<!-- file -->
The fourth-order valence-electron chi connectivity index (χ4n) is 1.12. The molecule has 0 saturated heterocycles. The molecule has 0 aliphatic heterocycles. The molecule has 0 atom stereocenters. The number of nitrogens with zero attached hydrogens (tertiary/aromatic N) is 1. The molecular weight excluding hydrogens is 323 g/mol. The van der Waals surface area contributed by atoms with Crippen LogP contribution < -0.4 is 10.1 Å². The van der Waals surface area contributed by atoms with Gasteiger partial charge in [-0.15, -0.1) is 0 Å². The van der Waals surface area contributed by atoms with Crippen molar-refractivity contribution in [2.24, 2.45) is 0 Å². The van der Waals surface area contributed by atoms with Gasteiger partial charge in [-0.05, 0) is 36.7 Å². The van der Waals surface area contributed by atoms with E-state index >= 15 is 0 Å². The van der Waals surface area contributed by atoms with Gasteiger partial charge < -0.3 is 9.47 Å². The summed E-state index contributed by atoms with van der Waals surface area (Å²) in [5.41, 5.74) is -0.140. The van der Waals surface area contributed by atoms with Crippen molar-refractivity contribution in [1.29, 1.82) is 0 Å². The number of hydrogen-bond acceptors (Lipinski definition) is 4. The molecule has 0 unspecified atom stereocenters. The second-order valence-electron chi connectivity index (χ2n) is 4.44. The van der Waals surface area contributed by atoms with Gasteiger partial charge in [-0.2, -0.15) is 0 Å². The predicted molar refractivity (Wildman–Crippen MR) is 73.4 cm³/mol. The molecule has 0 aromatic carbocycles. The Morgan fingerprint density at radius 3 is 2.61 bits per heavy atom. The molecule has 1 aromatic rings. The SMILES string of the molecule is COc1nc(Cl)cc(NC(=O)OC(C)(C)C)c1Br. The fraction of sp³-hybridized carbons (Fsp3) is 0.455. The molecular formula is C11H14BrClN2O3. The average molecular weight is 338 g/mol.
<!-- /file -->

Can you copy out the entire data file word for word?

The fourth-order valence-electron chi connectivity index (χ4n) is 1.12. The molecule has 0 saturated heterocycles. The molecule has 0 aliphatic heterocycles. The molecule has 0 atom stereocenters. The number of nitrogens with zero attached hydrogens (tertiary/aromatic N) is 1. The molecular weight excluding hydrogens is 323 g/mol. The van der Waals surface area contributed by atoms with Crippen LogP contribution < -0.4 is 10.1 Å². The van der Waals surface area contributed by atoms with Gasteiger partial charge in [-0.15, -0.1) is 0 Å². The van der Waals surface area contributed by atoms with Crippen molar-refractivity contribution in [2.24, 2.45) is 0 Å². The van der Waals surface area contributed by atoms with Gasteiger partial charge in [-0.05, 0) is 36.7 Å². The van der Waals surface area contributed by atoms with E-state index >= 15 is 0 Å². The van der Waals surface area contributed by atoms with Gasteiger partial charge < -0.3 is 9.47 Å². The summed E-state index contributed by atoms with van der Waals surface area (Å²) in [5.41, 5.74) is -0.140. The van der Waals surface area contributed by atoms with Crippen molar-refractivity contribution in [1.29, 1.82) is 0 Å². The number of hydrogen-bond acceptors (Lipinski definition) is 4. The molecule has 0 unspecified atom stereocenters. The second-order valence-electron chi connectivity index (χ2n) is 4.44. The van der Waals surface area contributed by atoms with Gasteiger partial charge in [-0.2, -0.15) is 0 Å². The predicted molar refractivity (Wildman–Crippen MR) is 73.4 cm³/mol. The molecule has 0 aromatic carbocycles. The Morgan fingerprint density at radius 3 is 2.61 bits per heavy atom. The molecule has 1 aromatic rings. The SMILES string of the molecule is COc1nc(Cl)cc(NC(=O)OC(C)(C)C)c1Br. The fraction of sp³-hybridized carbons (Fsp3) is 0.455. The molecular formula is C11H14BrClN2O3. The average molecular weight is 338 g/mol.